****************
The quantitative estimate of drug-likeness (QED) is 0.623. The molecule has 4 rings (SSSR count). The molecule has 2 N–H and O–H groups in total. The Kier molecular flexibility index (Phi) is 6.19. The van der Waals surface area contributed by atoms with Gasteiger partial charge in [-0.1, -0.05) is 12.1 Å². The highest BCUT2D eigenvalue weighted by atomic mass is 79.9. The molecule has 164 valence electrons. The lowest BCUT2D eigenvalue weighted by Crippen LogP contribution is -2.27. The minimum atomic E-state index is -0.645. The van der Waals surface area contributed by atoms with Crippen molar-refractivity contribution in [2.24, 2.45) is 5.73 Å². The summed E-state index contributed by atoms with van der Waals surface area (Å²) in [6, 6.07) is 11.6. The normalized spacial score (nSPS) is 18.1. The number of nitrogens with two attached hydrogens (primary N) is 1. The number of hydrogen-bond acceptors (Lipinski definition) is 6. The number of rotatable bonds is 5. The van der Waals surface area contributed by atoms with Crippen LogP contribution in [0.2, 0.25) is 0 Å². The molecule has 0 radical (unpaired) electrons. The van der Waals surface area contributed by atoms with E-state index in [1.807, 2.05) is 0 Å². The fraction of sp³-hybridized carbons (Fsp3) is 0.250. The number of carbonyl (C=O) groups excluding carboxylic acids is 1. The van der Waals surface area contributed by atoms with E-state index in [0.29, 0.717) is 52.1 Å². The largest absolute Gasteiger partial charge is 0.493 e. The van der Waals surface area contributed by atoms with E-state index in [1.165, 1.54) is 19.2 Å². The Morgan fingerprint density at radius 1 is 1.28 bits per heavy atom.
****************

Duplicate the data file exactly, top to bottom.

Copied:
The quantitative estimate of drug-likeness (QED) is 0.623. The molecule has 4 rings (SSSR count). The molecule has 2 N–H and O–H groups in total. The Kier molecular flexibility index (Phi) is 6.19. The van der Waals surface area contributed by atoms with Gasteiger partial charge in [-0.1, -0.05) is 12.1 Å². The highest BCUT2D eigenvalue weighted by atomic mass is 79.9. The molecule has 164 valence electrons. The lowest BCUT2D eigenvalue weighted by Crippen LogP contribution is -2.27. The minimum atomic E-state index is -0.645. The van der Waals surface area contributed by atoms with Crippen molar-refractivity contribution in [2.24, 2.45) is 5.73 Å². The summed E-state index contributed by atoms with van der Waals surface area (Å²) in [6, 6.07) is 11.6. The normalized spacial score (nSPS) is 18.1. The number of nitrogens with two attached hydrogens (primary N) is 1. The number of hydrogen-bond acceptors (Lipinski definition) is 6. The number of rotatable bonds is 5. The van der Waals surface area contributed by atoms with Crippen LogP contribution in [0.2, 0.25) is 0 Å². The molecule has 0 radical (unpaired) electrons. The van der Waals surface area contributed by atoms with E-state index in [1.807, 2.05) is 0 Å². The fraction of sp³-hybridized carbons (Fsp3) is 0.250. The number of carbonyl (C=O) groups excluding carboxylic acids is 1. The van der Waals surface area contributed by atoms with E-state index in [0.29, 0.717) is 52.1 Å². The largest absolute Gasteiger partial charge is 0.493 e. The van der Waals surface area contributed by atoms with E-state index in [1.165, 1.54) is 19.2 Å². The Morgan fingerprint density at radius 1 is 1.28 bits per heavy atom.